Published: April 14, 2020
UNITED STATES – From the Pacific shores of San Francisco all the way across the country to the Atlantic coast in Westerley R.I., and Mystic, Conn., booksellers are asking for help to get them through the retail crisis resulting from the COVID-19 pandemic.
In California, noted retailer City Lights Booksellers & Publishers has started a GoFundMe campaign to raise $300,000, the amount needed to keep the business afloat.
City Lights was founded by poet Lawrence Ferlinghetti in 1953. The store became a hub for the beat movement and published many of its iconic works.
By midafternoon on April 10, the store had raised $255,184 from over 5,000 donors, over $100,000 of that in the preceding 24 hours. (Update 4/14: they have reached their goal and are currently at $467,729)
“I have had the huge privilege of spending 33 years at City Lights, learning the crafts of bookselling and publishing, working on a project that feels irrefutably meaningful,” said publisher and chief executive officer Elaine Katzenberger on the campaigns funding page. “During all that time, it has never once seemed possible that our momentum could falter and our project could fail, but we’re all in uncharted terrain now. City Lights is faced with formidable challenges at present: our bookstore has been closed to the public since March 16, and must remain closed for an indefinite period of time. Unlike some shops, we’re unable even to process online orders, since we want our booksellers to remain safely at home. With no way to generate income, our cash reserves are quickly dwindling, with bills coming due and with a primary commitment to our staff, who we sent home with full pay and healthcare, and who we hope to keep as healthy and financially secure as possible.”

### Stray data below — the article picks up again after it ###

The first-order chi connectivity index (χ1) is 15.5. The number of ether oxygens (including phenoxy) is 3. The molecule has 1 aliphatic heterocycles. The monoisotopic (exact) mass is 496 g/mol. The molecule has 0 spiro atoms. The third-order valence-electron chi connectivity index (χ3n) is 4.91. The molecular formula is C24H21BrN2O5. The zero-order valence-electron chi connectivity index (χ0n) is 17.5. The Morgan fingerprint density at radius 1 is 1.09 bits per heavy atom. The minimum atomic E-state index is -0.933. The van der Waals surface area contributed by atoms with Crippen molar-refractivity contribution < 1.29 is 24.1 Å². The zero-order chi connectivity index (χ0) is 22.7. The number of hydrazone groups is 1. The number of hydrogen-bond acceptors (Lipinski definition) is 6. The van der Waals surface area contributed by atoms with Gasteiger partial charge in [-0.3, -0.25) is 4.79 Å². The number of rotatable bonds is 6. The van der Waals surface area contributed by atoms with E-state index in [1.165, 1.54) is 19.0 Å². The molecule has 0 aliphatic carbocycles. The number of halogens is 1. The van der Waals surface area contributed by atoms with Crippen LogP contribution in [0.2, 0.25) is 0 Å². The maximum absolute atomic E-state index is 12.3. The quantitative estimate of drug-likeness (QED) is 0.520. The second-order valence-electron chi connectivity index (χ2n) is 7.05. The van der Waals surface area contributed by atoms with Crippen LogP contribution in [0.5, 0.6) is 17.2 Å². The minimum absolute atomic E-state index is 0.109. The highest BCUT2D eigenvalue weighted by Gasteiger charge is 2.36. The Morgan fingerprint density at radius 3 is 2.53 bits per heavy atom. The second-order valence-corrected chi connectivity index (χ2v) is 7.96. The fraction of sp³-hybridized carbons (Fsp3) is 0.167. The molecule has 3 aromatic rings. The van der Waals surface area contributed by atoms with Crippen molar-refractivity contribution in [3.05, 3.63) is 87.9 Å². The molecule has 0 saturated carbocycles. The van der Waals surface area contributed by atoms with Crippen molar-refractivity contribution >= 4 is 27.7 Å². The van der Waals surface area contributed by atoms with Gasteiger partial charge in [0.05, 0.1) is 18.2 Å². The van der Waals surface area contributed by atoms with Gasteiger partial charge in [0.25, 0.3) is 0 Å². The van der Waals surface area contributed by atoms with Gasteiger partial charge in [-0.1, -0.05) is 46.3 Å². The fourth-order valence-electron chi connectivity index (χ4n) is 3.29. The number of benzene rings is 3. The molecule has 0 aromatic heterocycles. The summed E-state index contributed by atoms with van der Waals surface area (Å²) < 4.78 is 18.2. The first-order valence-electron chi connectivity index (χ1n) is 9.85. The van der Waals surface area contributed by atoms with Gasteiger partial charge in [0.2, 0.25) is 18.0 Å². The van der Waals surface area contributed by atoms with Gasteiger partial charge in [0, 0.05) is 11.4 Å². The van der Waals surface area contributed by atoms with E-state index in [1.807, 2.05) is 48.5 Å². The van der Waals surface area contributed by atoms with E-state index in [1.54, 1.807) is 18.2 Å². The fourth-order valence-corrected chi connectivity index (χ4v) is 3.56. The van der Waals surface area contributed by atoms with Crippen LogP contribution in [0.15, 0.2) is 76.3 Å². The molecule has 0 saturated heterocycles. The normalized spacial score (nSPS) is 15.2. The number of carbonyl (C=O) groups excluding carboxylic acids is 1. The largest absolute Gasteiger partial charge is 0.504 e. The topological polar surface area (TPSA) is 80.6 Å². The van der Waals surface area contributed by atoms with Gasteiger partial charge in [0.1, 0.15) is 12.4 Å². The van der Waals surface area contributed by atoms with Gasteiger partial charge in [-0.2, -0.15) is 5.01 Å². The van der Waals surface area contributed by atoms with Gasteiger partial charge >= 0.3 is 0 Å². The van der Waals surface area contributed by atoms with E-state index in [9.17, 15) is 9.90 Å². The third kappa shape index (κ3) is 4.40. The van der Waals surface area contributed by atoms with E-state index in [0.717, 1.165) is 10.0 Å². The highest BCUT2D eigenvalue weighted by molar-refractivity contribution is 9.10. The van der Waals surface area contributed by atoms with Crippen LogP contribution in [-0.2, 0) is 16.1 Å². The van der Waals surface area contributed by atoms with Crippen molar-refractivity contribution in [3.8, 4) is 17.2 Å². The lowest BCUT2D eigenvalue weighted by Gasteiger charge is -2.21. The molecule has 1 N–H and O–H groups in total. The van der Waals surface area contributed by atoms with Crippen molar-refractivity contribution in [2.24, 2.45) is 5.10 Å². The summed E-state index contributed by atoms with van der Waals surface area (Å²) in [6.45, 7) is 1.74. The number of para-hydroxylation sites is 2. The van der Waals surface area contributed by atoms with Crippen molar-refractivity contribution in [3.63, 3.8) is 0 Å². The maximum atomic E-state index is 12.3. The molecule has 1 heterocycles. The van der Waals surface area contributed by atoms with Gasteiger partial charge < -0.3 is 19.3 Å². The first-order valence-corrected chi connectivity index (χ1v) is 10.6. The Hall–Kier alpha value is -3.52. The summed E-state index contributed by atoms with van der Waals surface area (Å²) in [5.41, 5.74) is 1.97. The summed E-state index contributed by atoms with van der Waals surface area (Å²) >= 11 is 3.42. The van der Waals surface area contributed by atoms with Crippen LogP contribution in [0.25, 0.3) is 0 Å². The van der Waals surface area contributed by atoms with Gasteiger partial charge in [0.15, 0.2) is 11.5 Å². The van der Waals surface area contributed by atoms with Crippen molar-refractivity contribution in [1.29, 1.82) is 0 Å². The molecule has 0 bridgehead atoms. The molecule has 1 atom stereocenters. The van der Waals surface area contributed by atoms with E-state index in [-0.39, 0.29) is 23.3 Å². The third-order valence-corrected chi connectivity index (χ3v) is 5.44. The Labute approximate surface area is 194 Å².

To donate to the City Lights GoFundMe campaign, titled “Keep City Lights Books Alive,” visit https://www.gofundme.com/f/aeany-keep-city-lights-books-alive. (Update 4/14: As the campaign has reached its funding goal, other bookseller campaigns are more in need of funds for survival.)
Bank Square Books, Mystic, Conn., a 30-plus year business, and Savoy Bookshop & Café, Westerley, R.I., both owned by Annie Philbrick, have started a similar GoFundMe campaign. The campaign has raised $29,561 of its $100,000 goal as of April 10 with donations from 369 donors.
“On March 16, we furloughed over 30 staff, keeping only four to manage online orders, social media posts to keep our stores alive virtually, and our bookkeeper,” wrote owner Annie Philbrick. “They are working their tails off to keep books in your hands and keep us going despite our doors being locked. Whatever funds are raised will go to our payroll and utilities, liabilities, and rent to hopefully carry us through until we are able to fully reopen our doors. This fundraiser will be the lifeline to help our stores survive and return as the community gathering places we have worked so hard to bring to our towns. SBA and State of Connecticut loans may be another source of help, and we have applied for them, but those programs appear to be oversubscribed already and we may not meet all of the criteria in any case.
“When the COVID-19 crisis was looming in early March, and we were faced with the decision to close our stores to the public, Kelsy April, our rock star manager at Savoy Bookshop & Café and longtime employee, said ‘we made it through Super-storm Sandy, we can make it through the COVID-19 crisis.’ When speaking recently to reporters, I am asked what the difference is between Sandy and this crisis. My response is this: With Sandy, the tide came in and the tide went out. We could see exactly what we needed to do to reopen and about how long that would take. Today, in this crisis, we have no idea about the future. We are trying our hardest to weather this new storm, but our stores are still “flooded” and we have no idea when the tide will recede.”
To donate to Philbrick’s GoFundMe campaign, titled “Support Bank Square Books/Savoy Bookshop & Café,” visit https://www.gofundme.com/f/k2vdy-support-bank-square-bookssavoy-bookshop-amp-cafe.
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